You Don't Own What You Buy, Part 15,332: Cisco Forces Questionable New Firmware On Routers

from the not-cool dept

One of the things that we keep learning in a connected, digital age, is that what you think you "bought" you often don't really own. Companies who sell you products seem to feel a certain freedom to unilaterally change the terms of your purchase, after the fact. I'm reminded of Sony removing key features on the PS3, though there are plenty of other examples. A new one is the story of Cisco, pushing out a firmware update to routers without customer approval and (even worse) having that firmware update block people from logging in directly to their own routers. Apparently, if you don't like it... er... too bad.
Cisco has started automatically pushing the company's new "Cloud Connect" firmware update to consumer routers -- without customer approval. Annoyed users note that the update won't let consumers directly log into their routers anymore -- they have to register for a new Cloud Connect account. The only way to revert to directly accessing the device you paid for? You have to unplug it from the Internet.
Oh, and registering for such an account means you have to agree to give up your data so that Cisco can sell it. As per the terms:
...we may keep track of certain information related to your use of the Service, including but not limited to the status and health of your network and networked products; which apps relating to the Service you are using; which features you are using within the Service infrastructure; network traffic (e.g., megabytes per hour); Internet history; how frequently you encounter errors on the Service system and other related information ("Other Information"). We use this Other Information to help us quickly and efficiently respond to inquiries and requests, and to enhance or administer our overall Service for our customers.

We may also use this Other Information for traffic analysis (for example, determining when the most customers are using the Service) and to determine which features within the Service are most or least effective or useful to you. In addition, we may periodically transmit system information to our servers in order to optimize your overall experience with the Service. We may share aggregated and anonymous user experience information with service providers, contractors or other third parties...
Seems like a good way to drive people into buying routers from other companies. I can see how a "cloud service" could have value, but it should be presented to users as a choice, where the actual benefit to them (if there is one) is clearly presented. Instead, this rollout seems designed solely to benefit Cisco and its partners, rather than the people who bought (or so they thought) their routers.

Filed Under: firmware, hacking, routers
Companies: cisco

Reader Comments

Subscribe: RSS

View by: Time | Thread

  1. identicon
    Anonymous Coward With A Unique Writing Style, 3 Jul 2012 @ 7:45am

    Re: Re: Re: Re:

    I've had AT&T DSL for about a decade now. With a more modern 2Wire router being given to us when we cancelled then signed up for DSL services again about 6 years ago. The first router was, in my opinion, great. Minimal hassle to setup and secure. AT&T wanted to charge me $200 to have a tech come to my home and do it, I laughed and told them no thanks. Did it myself in under a minute. When it broke (about a year ago), the rep on the line was nice enough to send out a replacement for free (despite stating that AT&T's current policy, about a year ago was that a customer had to pay to replace the router and it would've been like $100-150). Since then no problems.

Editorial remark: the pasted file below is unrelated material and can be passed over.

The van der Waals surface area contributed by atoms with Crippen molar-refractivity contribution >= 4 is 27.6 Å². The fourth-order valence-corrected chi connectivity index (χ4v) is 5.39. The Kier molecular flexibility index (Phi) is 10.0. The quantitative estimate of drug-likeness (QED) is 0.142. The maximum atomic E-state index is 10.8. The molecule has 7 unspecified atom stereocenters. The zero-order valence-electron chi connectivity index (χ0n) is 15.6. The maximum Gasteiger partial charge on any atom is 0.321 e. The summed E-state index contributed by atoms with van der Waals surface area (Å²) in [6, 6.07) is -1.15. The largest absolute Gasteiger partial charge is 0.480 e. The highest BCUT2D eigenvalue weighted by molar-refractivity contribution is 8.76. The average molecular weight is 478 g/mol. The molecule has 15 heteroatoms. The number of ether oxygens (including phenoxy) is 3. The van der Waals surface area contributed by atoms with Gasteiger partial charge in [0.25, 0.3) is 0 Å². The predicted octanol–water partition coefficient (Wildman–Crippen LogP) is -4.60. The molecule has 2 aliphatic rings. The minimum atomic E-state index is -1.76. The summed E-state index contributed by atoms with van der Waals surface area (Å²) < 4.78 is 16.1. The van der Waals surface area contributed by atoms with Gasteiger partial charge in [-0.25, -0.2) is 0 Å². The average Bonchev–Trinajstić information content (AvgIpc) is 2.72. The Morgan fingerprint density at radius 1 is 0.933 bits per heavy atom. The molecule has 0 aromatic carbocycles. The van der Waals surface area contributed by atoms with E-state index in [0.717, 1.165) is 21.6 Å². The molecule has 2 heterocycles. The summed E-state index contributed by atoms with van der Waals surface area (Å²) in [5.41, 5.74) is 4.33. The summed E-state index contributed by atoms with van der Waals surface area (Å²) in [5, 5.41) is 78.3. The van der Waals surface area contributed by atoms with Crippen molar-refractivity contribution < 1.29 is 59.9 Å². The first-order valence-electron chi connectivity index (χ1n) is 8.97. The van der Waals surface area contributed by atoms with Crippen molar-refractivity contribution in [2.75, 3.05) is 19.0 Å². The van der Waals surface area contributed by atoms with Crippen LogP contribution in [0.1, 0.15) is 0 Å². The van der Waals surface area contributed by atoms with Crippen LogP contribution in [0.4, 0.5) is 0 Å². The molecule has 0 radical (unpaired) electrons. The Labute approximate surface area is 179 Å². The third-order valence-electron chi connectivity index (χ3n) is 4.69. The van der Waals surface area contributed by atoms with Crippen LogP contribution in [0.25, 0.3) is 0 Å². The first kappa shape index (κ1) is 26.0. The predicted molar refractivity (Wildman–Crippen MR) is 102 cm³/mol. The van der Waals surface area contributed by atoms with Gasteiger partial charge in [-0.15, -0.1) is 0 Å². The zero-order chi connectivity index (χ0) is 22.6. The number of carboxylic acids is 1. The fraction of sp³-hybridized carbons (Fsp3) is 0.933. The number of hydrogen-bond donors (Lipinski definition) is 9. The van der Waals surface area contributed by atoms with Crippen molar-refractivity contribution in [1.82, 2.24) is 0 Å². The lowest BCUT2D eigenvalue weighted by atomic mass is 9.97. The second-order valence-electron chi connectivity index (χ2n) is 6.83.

Although recently, we had a random out of nowhere thunderstorm (WITH HUGE HAIL, which is rare for South Texas) and I lost service for a day. When it came back, somewhat, I couldn't connect and when I called they tried to blame me (an IT guy) for not setting it up right or doing something I shouldn't be doing and a ton of other excuses/stuff they said was my fault. I told them that since my neighborhood first got DSL service they had always been at fault for our problems. Laying the lines and then just tossing almost no dirt on them, which led to them being cut by someone's lawnmower. Burying the line in the ditch that until two years ago had no out (so when it flooded, it would fill and take out the neighborhood's service until it was drained by the city and had time to dry) and so on. I then hung up on them and reconnected my router and it worked, with a catch. Now I had to set it up from scratch (not the router but my service) and AT&T installed a ton of crapware on my laptop just to get my connection going again (all settings preserved from before). I just uninstalled it all and have been good to go since.

    Out of all the routers I've setup in my life, 2Wire has always been the easiest to setup/use. With Linksys acting up a lot, but only if used in conunction with older (pre-2Wire) AT&T DSL routers. Cisco I usually recommend as it's mostly hookup and you're set (if you run the disc, which many people forget to do). Recently I've tried out the Amped products (for work) and have been more than pleased with those, the range is insane. But they are kind of pricey (as in $120+ for pretty much all their products).

Add Your Comment

Have a Techdirt Account? Sign in now. Want one? Register here

Subscribe to the Techdirt Daily newsletter

Comment Options:

  • Use markdown. Use plain text.
  • Remember name/email/url (set a cookie)

Follow Techdirt
Techdirt Gear
Shop Now: I Invented Email
Report this ad  |  Hide Techdirt ads
Essential Reading
Techdirt Deals
Report this ad  |  Hide Techdirt ads
Techdirt Insider Chat
Report this ad  |  Hide Techdirt ads
Recent Stories
Report this ad  |  Hide Techdirt ads


Email This

This feature is only available to registered users. Register or sign in to use it.